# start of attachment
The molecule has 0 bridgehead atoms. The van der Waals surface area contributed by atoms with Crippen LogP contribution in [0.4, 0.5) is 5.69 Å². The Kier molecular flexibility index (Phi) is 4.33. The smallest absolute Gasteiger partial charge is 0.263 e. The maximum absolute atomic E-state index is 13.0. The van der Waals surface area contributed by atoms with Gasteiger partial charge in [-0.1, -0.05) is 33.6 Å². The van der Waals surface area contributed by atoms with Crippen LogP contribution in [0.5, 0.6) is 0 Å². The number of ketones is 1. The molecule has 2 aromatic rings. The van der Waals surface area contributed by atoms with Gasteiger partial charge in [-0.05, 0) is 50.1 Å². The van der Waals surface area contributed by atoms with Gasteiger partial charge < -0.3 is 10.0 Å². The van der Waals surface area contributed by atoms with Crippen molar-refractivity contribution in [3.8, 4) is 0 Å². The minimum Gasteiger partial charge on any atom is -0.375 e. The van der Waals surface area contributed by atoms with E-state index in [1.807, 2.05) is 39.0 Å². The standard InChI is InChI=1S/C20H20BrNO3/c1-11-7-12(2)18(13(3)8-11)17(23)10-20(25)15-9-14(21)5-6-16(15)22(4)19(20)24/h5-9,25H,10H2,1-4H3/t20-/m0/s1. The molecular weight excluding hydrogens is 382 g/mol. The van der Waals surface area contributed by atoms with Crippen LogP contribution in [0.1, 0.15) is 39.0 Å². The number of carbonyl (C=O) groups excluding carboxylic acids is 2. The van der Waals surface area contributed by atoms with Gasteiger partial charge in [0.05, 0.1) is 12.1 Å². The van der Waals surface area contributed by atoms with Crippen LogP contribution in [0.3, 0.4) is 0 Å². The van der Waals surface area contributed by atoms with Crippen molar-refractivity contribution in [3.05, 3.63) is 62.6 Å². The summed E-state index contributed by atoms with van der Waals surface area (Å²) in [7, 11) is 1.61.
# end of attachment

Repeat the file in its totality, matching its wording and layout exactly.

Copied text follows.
The molecule has 0 bridgehead atoms. The van der Waals surface area contributed by atoms with Crippen LogP contribution in [0.4, 0.5) is 5.69 Å². The Kier molecular flexibility index (Phi) is 4.33. The smallest absolute Gasteiger partial charge is 0.263 e. The maximum absolute atomic E-state index is 13.0. The van der Waals surface area contributed by atoms with Gasteiger partial charge in [-0.1, -0.05) is 33.6 Å². The van der Waals surface area contributed by atoms with Crippen LogP contribution in [0.5, 0.6) is 0 Å². The number of ketones is 1. The molecule has 2 aromatic rings. The van der Waals surface area contributed by atoms with Gasteiger partial charge in [-0.05, 0) is 50.1 Å². The van der Waals surface area contributed by atoms with Gasteiger partial charge < -0.3 is 10.0 Å². The van der Waals surface area contributed by atoms with Crippen molar-refractivity contribution in [3.8, 4) is 0 Å². The minimum Gasteiger partial charge on any atom is -0.375 e. The van der Waals surface area contributed by atoms with E-state index in [1.807, 2.05) is 39.0 Å². The standard InChI is InChI=1S/C20H20BrNO3/c1-11-7-12(2)18(13(3)8-11)17(23)10-20(25)15-9-14(21)5-6-16(15)22(4)19(20)24/h5-9,25H,10H2,1-4H3/t20-/m0/s1. The molecular weight excluding hydrogens is 382 g/mol. The van der Waals surface area contributed by atoms with Crippen LogP contribution in [0.1, 0.15) is 39.0 Å². The number of carbonyl (C=O) groups excluding carboxylic acids is 2. The van der Waals surface area contributed by atoms with Gasteiger partial charge in [0.05, 0.1) is 12.1 Å². The van der Waals surface area contributed by atoms with Crippen LogP contribution in [0.3, 0.4) is 0 Å². The van der Waals surface area contributed by atoms with Crippen molar-refractivity contribution in [3.05, 3.63) is 62.6 Å². The summed E-state index contributed by atoms with van der Waals surface area (Å²) in [7, 11) is 1.61.